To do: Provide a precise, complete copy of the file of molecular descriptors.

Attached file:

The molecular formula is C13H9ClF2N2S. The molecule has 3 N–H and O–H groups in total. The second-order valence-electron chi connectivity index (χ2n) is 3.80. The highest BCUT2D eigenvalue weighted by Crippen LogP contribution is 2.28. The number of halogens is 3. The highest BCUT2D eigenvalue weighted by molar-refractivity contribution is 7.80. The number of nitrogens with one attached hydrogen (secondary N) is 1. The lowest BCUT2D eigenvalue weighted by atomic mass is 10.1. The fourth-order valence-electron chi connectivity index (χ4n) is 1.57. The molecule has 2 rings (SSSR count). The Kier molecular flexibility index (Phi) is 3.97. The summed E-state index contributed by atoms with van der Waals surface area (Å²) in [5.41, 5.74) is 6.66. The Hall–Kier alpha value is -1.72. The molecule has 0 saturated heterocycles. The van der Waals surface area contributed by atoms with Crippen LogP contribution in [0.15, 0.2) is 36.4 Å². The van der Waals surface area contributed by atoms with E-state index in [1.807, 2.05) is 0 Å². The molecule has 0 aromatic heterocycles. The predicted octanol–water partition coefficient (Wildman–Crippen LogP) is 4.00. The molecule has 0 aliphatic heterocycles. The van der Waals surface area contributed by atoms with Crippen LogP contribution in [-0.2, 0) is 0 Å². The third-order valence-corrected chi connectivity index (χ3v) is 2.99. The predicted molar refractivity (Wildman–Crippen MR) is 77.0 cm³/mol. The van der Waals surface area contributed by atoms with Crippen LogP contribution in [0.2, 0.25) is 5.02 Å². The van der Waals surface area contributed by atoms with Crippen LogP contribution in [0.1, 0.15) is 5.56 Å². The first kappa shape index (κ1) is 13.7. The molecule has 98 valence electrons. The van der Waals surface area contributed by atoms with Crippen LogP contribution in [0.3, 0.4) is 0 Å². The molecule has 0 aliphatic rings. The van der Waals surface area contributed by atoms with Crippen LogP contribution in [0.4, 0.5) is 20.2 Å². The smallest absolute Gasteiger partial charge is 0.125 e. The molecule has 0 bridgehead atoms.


The molecular formula is C13H9ClF2N2S. The molecule has 3 N–H and O–H groups in total. The second-order valence-electron chi connectivity index (χ2n) is 3.80. The highest BCUT2D eigenvalue weighted by Crippen LogP contribution is 2.28. The number of halogens is 3. The highest BCUT2D eigenvalue weighted by molar-refractivity contribution is 7.80. The number of nitrogens with one attached hydrogen (secondary N) is 1. The lowest BCUT2D eigenvalue weighted by atomic mass is 10.1. The fourth-order valence-electron chi connectivity index (χ4n) is 1.57. The molecule has 2 rings (SSSR count). The Kier molecular flexibility index (Phi) is 3.97. The summed E-state index contributed by atoms with van der Waals surface area (Å²) in [5.41, 5.74) is 6.66. The Hall–Kier alpha value is -1.72. The molecule has 0 saturated heterocycles. The van der Waals surface area contributed by atoms with Crippen LogP contribution in [0.15, 0.2) is 36.4 Å². The van der Waals surface area contributed by atoms with E-state index in [1.807, 2.05) is 0 Å². The molecule has 0 aromatic heterocycles. The predicted octanol–water partition coefficient (Wildman–Crippen LogP) is 4.00. The molecule has 0 aliphatic heterocycles. The van der Waals surface area contributed by atoms with Crippen LogP contribution in [-0.2, 0) is 0 Å². The third-order valence-corrected chi connectivity index (χ3v) is 2.99. The predicted molar refractivity (Wildman–Crippen MR) is 77.0 cm³/mol. The van der Waals surface area contributed by atoms with Crippen LogP contribution in [0.2, 0.25) is 5.02 Å². The van der Waals surface area contributed by atoms with Crippen LogP contribution in [0.1, 0.15) is 5.56 Å². The first kappa shape index (κ1) is 13.7. The molecule has 98 valence electrons. The van der Waals surface area contributed by atoms with Crippen LogP contribution in [0.3, 0.4) is 0 Å². The molecule has 0 aliphatic rings. The van der Waals surface area contributed by atoms with Crippen LogP contribution in [0.4, 0.5) is 20.2 Å². The smallest absolute Gasteiger partial charge is 0.125 e. The molecule has 0 bridgehead atoms.